4. Networking: By having a network of friends that are all taking firefighter tests, you will hopefully hear of a testing opportunity and then pass it on to the others. If you know of a testing opportunity, share it with your friends. You will then hope they do the same for you at some point. Remember, you’re competing against the other candidates in some capacity, but you only truly compete against yourself. You are the one that has to perform throughout all phases of the hiring process.
When I was testing, there was a group of about four of us that were doing as much as we could to better prepare ourselves for becoming firefighters. We would share information, trade off commuting to tests, commuting to visit fire stations, commuting to classes, etc. Besides gaining quality friends that will hopefully last a life time, we were all benefiting by learning something from each of us, based on our successes and failures.
5. Taking fire courses at the local community college or seminars offered through fire associations: Most, if not all of the fire instructors are still working in the fire service. Many of them are aware of testing opportunities and share them with the classes. You also get a chance to network with other candidates, and best of all, increase your education level while adding something beneficial to your resume. Many of the Fire Technology programs have bulletin boards that post jobs or training opportunities that you can view.
6. Fire trade publication classified sections: Fire service trade publications, such as Firehouse Magazine, occasionally have entry-level firefighter positions advertised. Subscribing to many of these publications not only educates you on the past, present, and future of the fire service, but also exposes you to any available positions that might be advertised.
7. City or County Human Resource / Personnel Offices: Many people are not aware that the fire department themselves are usually not the one that puts on a firefighter examination. It is usually the city or county human resource or personnel office. The names “human resource” and “personnel office” are usually synonymous. Every city and county has an office with either name that handles the testing for all of the city or county agencies within that jurisdiction such as the fire department, law enforcement, public works, recreational services, etc.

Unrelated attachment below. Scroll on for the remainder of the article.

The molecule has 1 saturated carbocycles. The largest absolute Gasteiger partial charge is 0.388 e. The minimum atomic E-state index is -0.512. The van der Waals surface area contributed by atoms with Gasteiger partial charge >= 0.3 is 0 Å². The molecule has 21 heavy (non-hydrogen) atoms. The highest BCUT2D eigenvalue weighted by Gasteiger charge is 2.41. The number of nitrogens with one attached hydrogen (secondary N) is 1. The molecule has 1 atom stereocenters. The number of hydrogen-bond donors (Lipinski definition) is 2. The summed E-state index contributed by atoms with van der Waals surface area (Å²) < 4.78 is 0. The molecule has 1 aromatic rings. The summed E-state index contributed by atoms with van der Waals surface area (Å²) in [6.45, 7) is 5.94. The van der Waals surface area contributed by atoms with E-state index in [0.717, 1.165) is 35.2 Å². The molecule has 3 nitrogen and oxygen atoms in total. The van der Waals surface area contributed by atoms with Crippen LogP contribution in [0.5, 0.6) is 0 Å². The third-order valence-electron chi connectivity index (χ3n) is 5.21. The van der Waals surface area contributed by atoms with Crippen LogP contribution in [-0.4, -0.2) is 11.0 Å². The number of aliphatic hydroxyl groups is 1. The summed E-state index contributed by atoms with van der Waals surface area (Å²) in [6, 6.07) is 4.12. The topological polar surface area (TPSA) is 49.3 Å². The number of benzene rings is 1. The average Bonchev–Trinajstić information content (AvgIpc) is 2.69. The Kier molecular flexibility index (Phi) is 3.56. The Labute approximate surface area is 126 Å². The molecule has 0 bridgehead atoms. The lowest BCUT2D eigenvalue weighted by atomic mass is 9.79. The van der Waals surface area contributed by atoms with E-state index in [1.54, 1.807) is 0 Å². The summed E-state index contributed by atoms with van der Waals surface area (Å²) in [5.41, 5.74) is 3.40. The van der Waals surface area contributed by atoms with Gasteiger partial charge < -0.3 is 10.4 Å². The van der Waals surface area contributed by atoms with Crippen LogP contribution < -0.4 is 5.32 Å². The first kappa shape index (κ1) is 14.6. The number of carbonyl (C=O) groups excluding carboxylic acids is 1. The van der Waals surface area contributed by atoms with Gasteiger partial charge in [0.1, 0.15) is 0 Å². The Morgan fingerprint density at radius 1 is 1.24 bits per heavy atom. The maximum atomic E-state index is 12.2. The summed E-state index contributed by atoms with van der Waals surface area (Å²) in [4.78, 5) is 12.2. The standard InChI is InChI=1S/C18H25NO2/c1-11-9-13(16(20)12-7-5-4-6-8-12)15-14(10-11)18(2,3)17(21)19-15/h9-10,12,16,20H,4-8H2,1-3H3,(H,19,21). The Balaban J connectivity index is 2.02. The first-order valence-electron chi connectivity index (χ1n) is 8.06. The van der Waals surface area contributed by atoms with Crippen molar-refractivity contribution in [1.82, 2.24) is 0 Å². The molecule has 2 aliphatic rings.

The fire department usually informs the human resources (H.R.) / personnel office that they need to hold a firefighter exam and then it is usually scheduled around all of the other examinations that are occurring.
8. Fire Departments: Besides contacting H.R. / Personnel departments, you should be contacting each fire department individually. Why? Because some fire departments like the one I work for don’t utilize the County Personnel department for testing. We have a Personnel Services Manager who is in charge of testing and recruitment. That is probably a unique situation you will encounter. Most fire departments utilize the HR / Personnel offices for testing. It gets back to always having a back-up plan. Don’t rely solely on the information you were given by the H.R. / Personnel office. Things can change at the drop of a hat. As soon as I got off of the phone with the H.R. / Personnel office, I would contact the fire department themselves to see if I received similar information or conflicting information. Either way, I would thank the individuals for their assistance after taking down the information they provided to my questions.